Adamu Garba, a former presidential aspirant and first to sue Twitter last October, has been outed as the owner of IPI Solution, a software engineering company that developed home-made platform Crowwe struggling to take off.
A document leaked to People Gazette revealed a transfer of N136 million from the CBN to the company in 2019.
That amount, the online new platform said, was one of many transactions between the apex bank and Garba’s IPI in the last two years.
“We do projects and receive payments from the Central Bank. I think it is a project we did for the EFCC,” Garba said, reacting to the leak.
“Crowwe was “100 per cent developed by us internally. We are even looking for investors locally and internationally. We are looking for investors to further scale up and improve Crowwe capacity.”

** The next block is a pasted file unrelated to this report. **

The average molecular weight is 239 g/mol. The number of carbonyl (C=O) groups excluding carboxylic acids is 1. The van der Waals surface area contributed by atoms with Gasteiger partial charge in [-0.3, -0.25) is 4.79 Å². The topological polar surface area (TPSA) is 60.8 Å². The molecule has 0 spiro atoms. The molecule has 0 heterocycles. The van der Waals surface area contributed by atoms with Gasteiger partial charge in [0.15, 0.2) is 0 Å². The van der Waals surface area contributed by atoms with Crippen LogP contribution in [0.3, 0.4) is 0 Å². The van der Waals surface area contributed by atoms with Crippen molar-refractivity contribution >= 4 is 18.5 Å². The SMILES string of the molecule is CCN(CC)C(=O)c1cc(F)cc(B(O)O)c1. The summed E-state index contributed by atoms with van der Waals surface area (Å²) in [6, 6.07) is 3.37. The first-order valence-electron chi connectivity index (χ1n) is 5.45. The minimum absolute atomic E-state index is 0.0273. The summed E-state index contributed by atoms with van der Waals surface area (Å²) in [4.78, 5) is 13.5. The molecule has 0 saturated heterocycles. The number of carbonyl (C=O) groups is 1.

The platform has sought to power out in the wake of the Twitter suspension in Nigeria. But technical glitches and inadequate bells and whistles have rendered the app non-competitive.
Google Playstore had to take it down days ago, stating violation of policies.
Since the stand-off between the federal government and Twitter began—over what the government described as the platform’s double standards—at least three apps have been introduced to Nigeria.
Immediately after the suspension, Koo, a social media platform from India, was introduced to the Nigerian audience, the National Daily reported.
Last week, Tribe Naija, another home-made platform was launched in Abuja.
The promoter is Kola, the son of the late President M.K.O Abiola.